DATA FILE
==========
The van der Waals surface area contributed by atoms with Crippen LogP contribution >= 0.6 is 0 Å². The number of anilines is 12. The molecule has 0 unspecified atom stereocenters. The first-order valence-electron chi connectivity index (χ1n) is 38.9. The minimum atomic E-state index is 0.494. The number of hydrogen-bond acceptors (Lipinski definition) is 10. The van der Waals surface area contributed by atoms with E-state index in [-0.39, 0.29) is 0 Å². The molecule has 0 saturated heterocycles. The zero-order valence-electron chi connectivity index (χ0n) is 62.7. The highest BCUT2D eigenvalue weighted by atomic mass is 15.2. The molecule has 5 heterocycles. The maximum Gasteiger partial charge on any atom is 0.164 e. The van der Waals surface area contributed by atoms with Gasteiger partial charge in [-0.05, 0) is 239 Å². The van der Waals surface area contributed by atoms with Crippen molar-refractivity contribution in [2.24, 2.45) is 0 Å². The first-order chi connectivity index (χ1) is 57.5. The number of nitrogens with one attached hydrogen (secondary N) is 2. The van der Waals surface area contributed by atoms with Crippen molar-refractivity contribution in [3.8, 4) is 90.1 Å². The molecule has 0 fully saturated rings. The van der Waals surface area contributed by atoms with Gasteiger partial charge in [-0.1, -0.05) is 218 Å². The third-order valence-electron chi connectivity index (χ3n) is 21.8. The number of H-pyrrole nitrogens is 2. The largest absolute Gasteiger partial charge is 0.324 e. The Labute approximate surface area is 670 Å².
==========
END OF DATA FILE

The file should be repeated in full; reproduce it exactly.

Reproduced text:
The van der Waals surface area contributed by atoms with Crippen LogP contribution >= 0.6 is 0 Å². The number of anilines is 12. The molecule has 0 unspecified atom stereocenters. The first-order valence-electron chi connectivity index (χ1n) is 38.9. The minimum atomic E-state index is 0.494. The number of hydrogen-bond acceptors (Lipinski definition) is 10. The van der Waals surface area contributed by atoms with E-state index in [-0.39, 0.29) is 0 Å². The molecule has 0 saturated heterocycles. The zero-order valence-electron chi connectivity index (χ0n) is 62.7. The highest BCUT2D eigenvalue weighted by atomic mass is 15.2. The molecule has 5 heterocycles. The maximum Gasteiger partial charge on any atom is 0.164 e. The van der Waals surface area contributed by atoms with Gasteiger partial charge in [-0.05, 0) is 239 Å². The van der Waals surface area contributed by atoms with Crippen molar-refractivity contribution in [2.24, 2.45) is 0 Å². The first-order chi connectivity index (χ1) is 57.5. The number of nitrogens with one attached hydrogen (secondary N) is 2. The van der Waals surface area contributed by atoms with Crippen molar-refractivity contribution in [3.8, 4) is 90.1 Å². The molecule has 0 fully saturated rings. The van der Waals surface area contributed by atoms with Gasteiger partial charge in [-0.1, -0.05) is 218 Å². The third-order valence-electron chi connectivity index (χ3n) is 21.8. The number of H-pyrrole nitrogens is 2. The largest absolute Gasteiger partial charge is 0.324 e. The Labute approximate surface area is 670 Å².